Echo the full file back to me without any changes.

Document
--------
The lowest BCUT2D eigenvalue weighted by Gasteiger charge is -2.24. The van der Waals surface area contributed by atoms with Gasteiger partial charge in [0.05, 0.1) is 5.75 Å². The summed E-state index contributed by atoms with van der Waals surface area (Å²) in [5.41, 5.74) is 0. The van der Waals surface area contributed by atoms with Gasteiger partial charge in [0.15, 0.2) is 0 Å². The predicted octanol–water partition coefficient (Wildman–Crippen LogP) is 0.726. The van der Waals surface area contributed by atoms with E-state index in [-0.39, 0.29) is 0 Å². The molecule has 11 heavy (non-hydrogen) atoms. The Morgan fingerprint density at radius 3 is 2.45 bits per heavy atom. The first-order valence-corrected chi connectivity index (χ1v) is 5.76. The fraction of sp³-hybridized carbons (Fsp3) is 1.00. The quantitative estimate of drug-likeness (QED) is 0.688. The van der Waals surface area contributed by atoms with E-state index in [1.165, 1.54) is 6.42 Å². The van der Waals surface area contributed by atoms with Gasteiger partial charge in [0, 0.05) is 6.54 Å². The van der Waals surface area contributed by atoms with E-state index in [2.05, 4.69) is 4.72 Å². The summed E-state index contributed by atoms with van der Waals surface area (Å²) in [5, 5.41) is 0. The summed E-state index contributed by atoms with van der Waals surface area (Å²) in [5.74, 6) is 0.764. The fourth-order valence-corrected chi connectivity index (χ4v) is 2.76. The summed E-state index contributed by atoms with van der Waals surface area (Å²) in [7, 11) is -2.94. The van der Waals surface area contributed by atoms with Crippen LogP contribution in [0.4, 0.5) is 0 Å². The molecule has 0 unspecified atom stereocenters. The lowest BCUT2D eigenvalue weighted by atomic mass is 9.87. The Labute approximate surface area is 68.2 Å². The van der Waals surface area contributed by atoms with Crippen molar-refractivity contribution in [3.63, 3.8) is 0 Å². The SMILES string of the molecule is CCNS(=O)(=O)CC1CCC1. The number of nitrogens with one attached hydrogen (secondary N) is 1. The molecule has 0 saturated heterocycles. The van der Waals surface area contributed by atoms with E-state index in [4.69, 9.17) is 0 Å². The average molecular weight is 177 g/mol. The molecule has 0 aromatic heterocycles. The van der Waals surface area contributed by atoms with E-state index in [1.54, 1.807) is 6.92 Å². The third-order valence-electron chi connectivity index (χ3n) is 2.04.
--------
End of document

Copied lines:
The lowest BCUT2D eigenvalue weighted by Gasteiger charge is -2.24. The van der Waals surface area contributed by atoms with Gasteiger partial charge in [0.05, 0.1) is 5.75 Å². The summed E-state index contributed by atoms with van der Waals surface area (Å²) in [5.41, 5.74) is 0. The van der Waals surface area contributed by atoms with Gasteiger partial charge in [0.15, 0.2) is 0 Å². The predicted octanol–water partition coefficient (Wildman–Crippen LogP) is 0.726. The van der Waals surface area contributed by atoms with E-state index in [-0.39, 0.29) is 0 Å². The molecule has 11 heavy (non-hydrogen) atoms. The Morgan fingerprint density at radius 3 is 2.45 bits per heavy atom. The first-order valence-corrected chi connectivity index (χ1v) is 5.76. The fraction of sp³-hybridized carbons (Fsp3) is 1.00. The quantitative estimate of drug-likeness (QED) is 0.688. The van der Waals surface area contributed by atoms with E-state index in [1.165, 1.54) is 6.42 Å². The van der Waals surface area contributed by atoms with Gasteiger partial charge in [0, 0.05) is 6.54 Å². The van der Waals surface area contributed by atoms with E-state index in [2.05, 4.69) is 4.72 Å². The summed E-state index contributed by atoms with van der Waals surface area (Å²) in [5, 5.41) is 0. The summed E-state index contributed by atoms with van der Waals surface area (Å²) in [5.74, 6) is 0.764. The fourth-order valence-corrected chi connectivity index (χ4v) is 2.76. The summed E-state index contributed by atoms with van der Waals surface area (Å²) in [7, 11) is -2.94. The van der Waals surface area contributed by atoms with Crippen LogP contribution in [0.4, 0.5) is 0 Å². The molecule has 0 unspecified atom stereocenters. The lowest BCUT2D eigenvalue weighted by atomic mass is 9.87. The Labute approximate surface area is 68.2 Å². The van der Waals surface area contributed by atoms with Crippen molar-refractivity contribution in [3.63, 3.8) is 0 Å². The SMILES string of the molecule is CCNS(=O)(=O)CC1CCC1. The number of nitrogens with one attached hydrogen (secondary N) is 1. The molecule has 0 saturated heterocycles. The van der Waals surface area contributed by atoms with E-state index in [4.69, 9.17) is 0 Å². The average molecular weight is 177 g/mol. The molecule has 0 aromatic heterocycles. The van der Waals surface area contributed by atoms with E-state index in [1.54, 1.807) is 6.92 Å². The third-order valence-electron chi connectivity index (χ3n) is 2.04.